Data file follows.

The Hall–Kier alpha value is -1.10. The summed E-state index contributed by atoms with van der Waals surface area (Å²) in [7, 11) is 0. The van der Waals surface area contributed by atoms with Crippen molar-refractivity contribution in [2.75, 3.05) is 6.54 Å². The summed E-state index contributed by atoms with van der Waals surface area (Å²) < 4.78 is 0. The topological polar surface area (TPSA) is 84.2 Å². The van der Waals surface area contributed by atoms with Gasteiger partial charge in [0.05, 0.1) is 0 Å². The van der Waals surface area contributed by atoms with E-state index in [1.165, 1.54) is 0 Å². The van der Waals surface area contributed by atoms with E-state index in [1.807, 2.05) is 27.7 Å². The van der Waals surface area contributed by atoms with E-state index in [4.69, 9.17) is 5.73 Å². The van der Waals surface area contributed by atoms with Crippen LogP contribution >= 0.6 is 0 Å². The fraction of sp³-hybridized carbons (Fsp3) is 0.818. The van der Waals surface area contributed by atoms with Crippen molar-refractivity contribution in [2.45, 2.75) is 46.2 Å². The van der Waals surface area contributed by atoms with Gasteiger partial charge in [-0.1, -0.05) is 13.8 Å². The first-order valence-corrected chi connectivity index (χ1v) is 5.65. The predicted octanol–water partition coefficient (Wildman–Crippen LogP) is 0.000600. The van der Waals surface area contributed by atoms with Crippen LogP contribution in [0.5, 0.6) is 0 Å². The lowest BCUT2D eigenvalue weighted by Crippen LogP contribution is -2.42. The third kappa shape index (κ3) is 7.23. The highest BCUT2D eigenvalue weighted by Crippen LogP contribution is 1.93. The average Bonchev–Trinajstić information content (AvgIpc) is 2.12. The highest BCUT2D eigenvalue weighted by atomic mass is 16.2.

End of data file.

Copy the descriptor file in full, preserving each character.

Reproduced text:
The Hall–Kier alpha value is -1.10. The summed E-state index contributed by atoms with van der Waals surface area (Å²) in [7, 11) is 0. The van der Waals surface area contributed by atoms with Crippen molar-refractivity contribution in [2.75, 3.05) is 6.54 Å². The summed E-state index contributed by atoms with van der Waals surface area (Å²) < 4.78 is 0. The topological polar surface area (TPSA) is 84.2 Å². The van der Waals surface area contributed by atoms with Gasteiger partial charge in [0.05, 0.1) is 0 Å². The van der Waals surface area contributed by atoms with E-state index in [1.165, 1.54) is 0 Å². The van der Waals surface area contributed by atoms with E-state index in [1.807, 2.05) is 27.7 Å². The van der Waals surface area contributed by atoms with E-state index in [4.69, 9.17) is 5.73 Å². The van der Waals surface area contributed by atoms with Crippen LogP contribution >= 0.6 is 0 Å². The fraction of sp³-hybridized carbons (Fsp3) is 0.818. The van der Waals surface area contributed by atoms with Crippen molar-refractivity contribution in [2.45, 2.75) is 46.2 Å². The van der Waals surface area contributed by atoms with Gasteiger partial charge in [-0.1, -0.05) is 13.8 Å². The first-order valence-corrected chi connectivity index (χ1v) is 5.65. The predicted octanol–water partition coefficient (Wildman–Crippen LogP) is 0.000600. The van der Waals surface area contributed by atoms with Crippen LogP contribution in [0.5, 0.6) is 0 Å². The lowest BCUT2D eigenvalue weighted by Crippen LogP contribution is -2.42. The third kappa shape index (κ3) is 7.23. The highest BCUT2D eigenvalue weighted by Crippen LogP contribution is 1.93. The average Bonchev–Trinajstić information content (AvgIpc) is 2.12. The highest BCUT2D eigenvalue weighted by atomic mass is 16.2.